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This article discusses some of the difficult transitions that an IMG must do into order adjust to and succeed in the US Medical Sector.

Whether you are coming to the US from a Caribbean Medical Program, South America, or Europe, medical students must adjust in order to blend in and thrive in the US Health System.  Because clinical rotations are so hard to get as an IMG, a difficult ask becomes even more challenging when students need to adjust to a new system of Medicine quickly in order to impress their attending physicians and get a potential offer to interview at the hospital for a residency position.  I will discuss some of the challenges that a lot of IMGs will face and some techniques that you can try in order to make the transition much easier to handle.  

Number 1:  Come Prepared to Do Physical Examinations and Histories 

Even if your school has a curriculum that does not focus on patient interaction until your final years of Medical School, not having a solid foundation as you interact with patients will be a quick way for attending physicians to triage promising students from incompetent students.  In the US, medical students interact with patients from the first year of training so they have established techniques and demeanor that will make patients more comfortable.  Physicians will not care about how your medical school in the Caribbean may not allow you to interact with patients until your 3rd year, they expect you to do a good job the second you get to the hospital to begin a rotation.  They will not have time to teach you and residents will grow frustrated with you if you constantly need to be babysat in order to interact with patients.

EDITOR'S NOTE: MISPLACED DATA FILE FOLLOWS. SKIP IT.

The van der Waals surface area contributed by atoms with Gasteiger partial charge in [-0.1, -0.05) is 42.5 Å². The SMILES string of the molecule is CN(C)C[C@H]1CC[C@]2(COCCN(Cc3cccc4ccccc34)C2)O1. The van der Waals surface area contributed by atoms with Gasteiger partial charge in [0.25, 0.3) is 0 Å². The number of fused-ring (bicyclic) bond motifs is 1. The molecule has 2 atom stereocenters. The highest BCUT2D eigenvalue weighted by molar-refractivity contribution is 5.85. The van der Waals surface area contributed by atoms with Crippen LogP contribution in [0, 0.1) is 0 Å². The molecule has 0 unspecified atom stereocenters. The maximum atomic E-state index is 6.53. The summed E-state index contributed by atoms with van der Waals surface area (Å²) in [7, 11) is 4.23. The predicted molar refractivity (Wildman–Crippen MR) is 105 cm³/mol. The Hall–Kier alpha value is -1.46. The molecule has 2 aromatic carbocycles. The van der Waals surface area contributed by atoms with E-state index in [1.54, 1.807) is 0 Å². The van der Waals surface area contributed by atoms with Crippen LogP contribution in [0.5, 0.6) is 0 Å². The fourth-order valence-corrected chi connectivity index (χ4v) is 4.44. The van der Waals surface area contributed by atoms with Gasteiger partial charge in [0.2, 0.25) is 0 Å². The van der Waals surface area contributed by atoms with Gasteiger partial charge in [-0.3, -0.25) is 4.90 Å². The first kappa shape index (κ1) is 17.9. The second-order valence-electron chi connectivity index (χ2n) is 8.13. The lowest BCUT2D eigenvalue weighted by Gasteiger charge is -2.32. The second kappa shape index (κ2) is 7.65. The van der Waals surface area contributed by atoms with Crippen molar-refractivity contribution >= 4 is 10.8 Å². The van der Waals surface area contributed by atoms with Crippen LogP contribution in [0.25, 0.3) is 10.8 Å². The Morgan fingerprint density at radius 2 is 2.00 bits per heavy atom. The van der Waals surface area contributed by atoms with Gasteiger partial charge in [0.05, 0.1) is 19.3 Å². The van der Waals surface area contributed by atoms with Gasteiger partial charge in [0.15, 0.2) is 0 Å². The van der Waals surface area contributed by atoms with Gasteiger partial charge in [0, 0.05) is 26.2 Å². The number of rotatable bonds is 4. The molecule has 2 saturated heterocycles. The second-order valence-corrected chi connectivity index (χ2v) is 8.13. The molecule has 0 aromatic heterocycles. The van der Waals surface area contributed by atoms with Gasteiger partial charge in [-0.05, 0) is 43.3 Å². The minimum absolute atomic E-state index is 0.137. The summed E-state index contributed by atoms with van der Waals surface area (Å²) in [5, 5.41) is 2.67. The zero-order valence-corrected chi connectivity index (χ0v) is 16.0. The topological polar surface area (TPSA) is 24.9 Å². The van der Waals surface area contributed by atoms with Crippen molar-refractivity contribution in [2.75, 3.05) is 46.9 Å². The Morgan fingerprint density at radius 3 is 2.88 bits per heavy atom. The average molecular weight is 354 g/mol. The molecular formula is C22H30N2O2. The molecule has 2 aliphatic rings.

The best way to get familiar with a patient even if you don't have access to them in your home country is to befriend another classmate with a similar goal of learning how to talk to patients and creating mock scenarios to force you to practice your conversations with a patient.  A very good tool do use in order to do this is the First Aid for STEP 2 CS study aid.  This book provides 43 cases that are likely to be seen in a medical setting and help you understand what questions are absolutely necessary to ask in order to manage your patients effectively.  The book is very comprehensible and after practicing it multiple times, you will be much more comfortable interacting with a patient and asking tough questions.  

The book also has a logic flow that you can easily memorize so as you ask questions, you flow from Chief Complaint to Past Medical History, Medications, and Social History.  This will help you logically work through your questioning during a Patient History.  You will also have clues to help you decide what exams are necessary during the physical examination.  If you are unfamiliar with some of the tests, use YouTube to know exactly what you are doing in order to make sure that you can complete an examination properly and effectively.  Learning this during a clinical elective during rounding is not the time to show off to a doctor.  This is a time where blending in and not sticking out due to bad techniques is desirable. 

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